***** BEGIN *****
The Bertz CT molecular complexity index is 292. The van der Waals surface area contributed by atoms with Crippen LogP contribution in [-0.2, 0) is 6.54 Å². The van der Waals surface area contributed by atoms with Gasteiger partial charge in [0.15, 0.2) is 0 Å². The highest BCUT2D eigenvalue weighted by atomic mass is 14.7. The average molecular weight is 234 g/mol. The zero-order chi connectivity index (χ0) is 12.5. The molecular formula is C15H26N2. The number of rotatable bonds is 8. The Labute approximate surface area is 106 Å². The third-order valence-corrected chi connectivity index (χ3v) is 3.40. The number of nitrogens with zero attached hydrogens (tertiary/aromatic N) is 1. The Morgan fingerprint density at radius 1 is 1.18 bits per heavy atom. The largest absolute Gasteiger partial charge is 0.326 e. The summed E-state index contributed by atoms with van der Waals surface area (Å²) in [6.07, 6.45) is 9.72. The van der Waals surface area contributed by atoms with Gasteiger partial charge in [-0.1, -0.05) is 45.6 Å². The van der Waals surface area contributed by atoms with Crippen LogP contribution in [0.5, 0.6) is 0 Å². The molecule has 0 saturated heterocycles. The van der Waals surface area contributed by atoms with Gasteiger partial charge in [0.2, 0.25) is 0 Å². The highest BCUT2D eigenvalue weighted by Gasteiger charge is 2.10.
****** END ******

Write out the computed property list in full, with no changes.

The Bertz CT molecular complexity index is 292. The van der Waals surface area contributed by atoms with Crippen LogP contribution in [-0.2, 0) is 6.54 Å². The van der Waals surface area contributed by atoms with Gasteiger partial charge in [0.15, 0.2) is 0 Å². The highest BCUT2D eigenvalue weighted by atomic mass is 14.7. The average molecular weight is 234 g/mol. The zero-order chi connectivity index (χ0) is 12.5. The molecular formula is C15H26N2. The number of rotatable bonds is 8. The Labute approximate surface area is 106 Å². The third-order valence-corrected chi connectivity index (χ3v) is 3.40. The number of nitrogens with zero attached hydrogens (tertiary/aromatic N) is 1. The Morgan fingerprint density at radius 1 is 1.18 bits per heavy atom. The largest absolute Gasteiger partial charge is 0.326 e. The summed E-state index contributed by atoms with van der Waals surface area (Å²) in [6.07, 6.45) is 9.72. The van der Waals surface area contributed by atoms with Gasteiger partial charge in [-0.1, -0.05) is 45.6 Å². The van der Waals surface area contributed by atoms with Crippen LogP contribution in [0.5, 0.6) is 0 Å². The molecule has 0 saturated heterocycles. The van der Waals surface area contributed by atoms with Gasteiger partial charge in [0.2, 0.25) is 0 Å². The highest BCUT2D eigenvalue weighted by Gasteiger charge is 2.10.